Rooswijk artefacts return to the Netherlands

In November 2023, 2560 objects of the Dutch East India Company’s shipwreck Rooswijk will be returned to The Netherlands. The artefacts include inventory, cargo, silver coins and personal items, which will be stored at the National Maritime Depot at Batavialand in Lelystad, The Netherlands. 

This transfer is part of the excavation project carried out by the project partners Cultural Heritage Agency of The Netherlands (RCE), Historic England (HE) and UK contractor MSDS Marine. The #Rooswijk1740-project started in 2016 when it was determined that the wreck, which is located at a depth of 25 meters on the Goodwin Sands, Kent (UK), is at high risk. The return of the objects is significant for The Netherlands, since it will enable the RCE and partners to show them to the public to tell the story of this particular part of our shared maritime history.

In the presence of project members, Duncan Wilson, CEO of Historic England, handed over several objects from the Rooswijk to ambassador Karel van Oosterom on 10 November. Next week, the objects will be packed and shipped to the Netherlands.

[The text continues below the photo]

Ambassador Karel van Oosterom and Susan Lammers, director RCE, received a pewter jug from the Rooswijk shipwreck handed over by Duncan Wilson, CEO Historic England.
Image: Chris Redgrave / Historic England
Ambassador Karel van Oosterom and Susan Lammers, director RCE, received a pewter jug from the Rooswijk shipwreck handed over by Duncan Wilson, CEO Historic England.


On the 10th of January 1740, the Rooswijk was en-route to Batavia (modern-day Jakarta, Indonesia) when it was caught in a storm on the Goodwin Sands (UK). All 237 crew members and cargo perished. An archaeological assessment of the site in 2016, undertaken by the RCE (on behalf of the Ministry of Education, Science and Culture) and HE (on behalf of the Department of Digital, Culture, Media and Sport), showed that the wreck site is at high risk. As a result, a two-year excavation project began in 2017, in collaboration with contractor MSDS Marine. In total, 2500+ objects were recovered, including equipment, silver coins, sabres, personal items of the crew, ship timbers, and other items. These were transported to HE's research facility in Fort Cumberland, Portsmouth, where specialists started the process of analysis and conservation.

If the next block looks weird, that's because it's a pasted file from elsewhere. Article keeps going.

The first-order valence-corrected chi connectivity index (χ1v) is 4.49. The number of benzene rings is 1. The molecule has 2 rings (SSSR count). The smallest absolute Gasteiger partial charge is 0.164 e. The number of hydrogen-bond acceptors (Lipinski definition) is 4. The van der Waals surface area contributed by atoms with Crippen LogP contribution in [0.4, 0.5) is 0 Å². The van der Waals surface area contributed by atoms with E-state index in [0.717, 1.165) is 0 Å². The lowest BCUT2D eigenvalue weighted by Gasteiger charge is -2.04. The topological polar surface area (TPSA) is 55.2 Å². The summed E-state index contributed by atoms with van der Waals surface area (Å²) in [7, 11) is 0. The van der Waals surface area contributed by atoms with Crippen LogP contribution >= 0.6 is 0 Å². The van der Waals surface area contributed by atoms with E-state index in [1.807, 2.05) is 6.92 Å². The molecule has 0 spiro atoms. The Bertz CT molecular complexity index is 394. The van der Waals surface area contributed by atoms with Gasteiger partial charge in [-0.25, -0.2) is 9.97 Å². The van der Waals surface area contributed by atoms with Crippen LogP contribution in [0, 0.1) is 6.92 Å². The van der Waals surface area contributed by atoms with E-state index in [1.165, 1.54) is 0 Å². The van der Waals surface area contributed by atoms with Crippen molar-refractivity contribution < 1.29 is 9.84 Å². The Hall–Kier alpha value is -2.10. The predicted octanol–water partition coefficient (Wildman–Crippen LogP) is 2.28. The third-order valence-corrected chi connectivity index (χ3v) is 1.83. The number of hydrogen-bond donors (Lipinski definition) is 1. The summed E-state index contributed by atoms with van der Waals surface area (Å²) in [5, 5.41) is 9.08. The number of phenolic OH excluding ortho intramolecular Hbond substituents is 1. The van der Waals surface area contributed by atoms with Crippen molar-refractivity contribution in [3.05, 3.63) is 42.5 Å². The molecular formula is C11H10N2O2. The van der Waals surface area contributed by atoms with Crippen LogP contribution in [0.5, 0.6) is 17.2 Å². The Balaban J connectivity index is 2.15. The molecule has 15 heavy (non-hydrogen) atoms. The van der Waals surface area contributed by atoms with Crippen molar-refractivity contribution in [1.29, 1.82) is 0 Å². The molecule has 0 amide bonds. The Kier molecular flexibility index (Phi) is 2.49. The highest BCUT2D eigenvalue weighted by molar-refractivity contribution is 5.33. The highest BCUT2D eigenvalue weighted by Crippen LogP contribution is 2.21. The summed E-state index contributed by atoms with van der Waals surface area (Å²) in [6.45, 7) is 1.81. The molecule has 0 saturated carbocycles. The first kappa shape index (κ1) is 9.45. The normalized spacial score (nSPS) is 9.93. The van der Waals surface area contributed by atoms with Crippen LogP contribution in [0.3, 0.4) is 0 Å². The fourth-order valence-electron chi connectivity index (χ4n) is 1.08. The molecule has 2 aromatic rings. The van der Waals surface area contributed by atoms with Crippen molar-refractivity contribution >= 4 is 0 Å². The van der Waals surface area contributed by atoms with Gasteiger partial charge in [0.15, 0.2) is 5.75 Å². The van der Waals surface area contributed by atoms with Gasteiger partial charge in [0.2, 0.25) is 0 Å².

[The text continues below the photo]

Diver holds a piece of porcelain in its hand under water
Image: ©RCE/Michael Pitts
Diver holds a piece of porcelain found at the Rooswijk wreck site

Joint investigation

Over the past seven years, HE, the RCE and partners have studied the items found at the wreck site, identifying materials and analysis of their composition, stabilisation and conservation of artefacts, and dendrochronological research into timber. The #Rooswijk1740-project also enabled the partners to develop new digital tools to enable non-divers to visit the wreck as well, such as 3D photogrammetry and the virtual dive trail.

The Netherlands and the UK are both long-time maritime nations. Their heritage reflects on this past. By cooperating, RCE and HE not only protect their own but also each other’s heritage and by doing so, set an example for international cooperation.  “It is through cooperation such as executed on the #Rooswijk1740 project that we learn more about ourselves and our relation with other countries” explains Martijn Manders (RCE). “By exchanging perspectives we learn the most, and this is how we can also broaden our own perspective of that same past. We have learned an awful lot about the VOC, the lives of people in the 18th century and life on board in particular. The objects from the Rooswijk for example will be used to make this information, the stories we have identified, come alive. Without responsible management, these wrecks and the opportunity to learn more about our past, will disappear”.

Duncan Wilson, CEO of Historic England, adds: International collaboration, like this partnership with the Cultural Heritage Agency of the Netherlands, is so important for preserving our shared maritime heritage. This seven-year project has revealed fascinating new facts about the 18th-century Rooswijk and will see the artefacts we recovered saved for future generations to enjoy.”

Looking forward

Mid November, most of the artefacts will arrive at the National Maritime Depot at Batavialand in Lelystad, the Netherlands. The remaining finds will stay in Portsmouth, UK for a while longer, since the conservation process of those items is not yet finished. The Rooswijk objects will be stored in the National Maritime Depository in Lelystad and made available in the future for loans for exhibitions.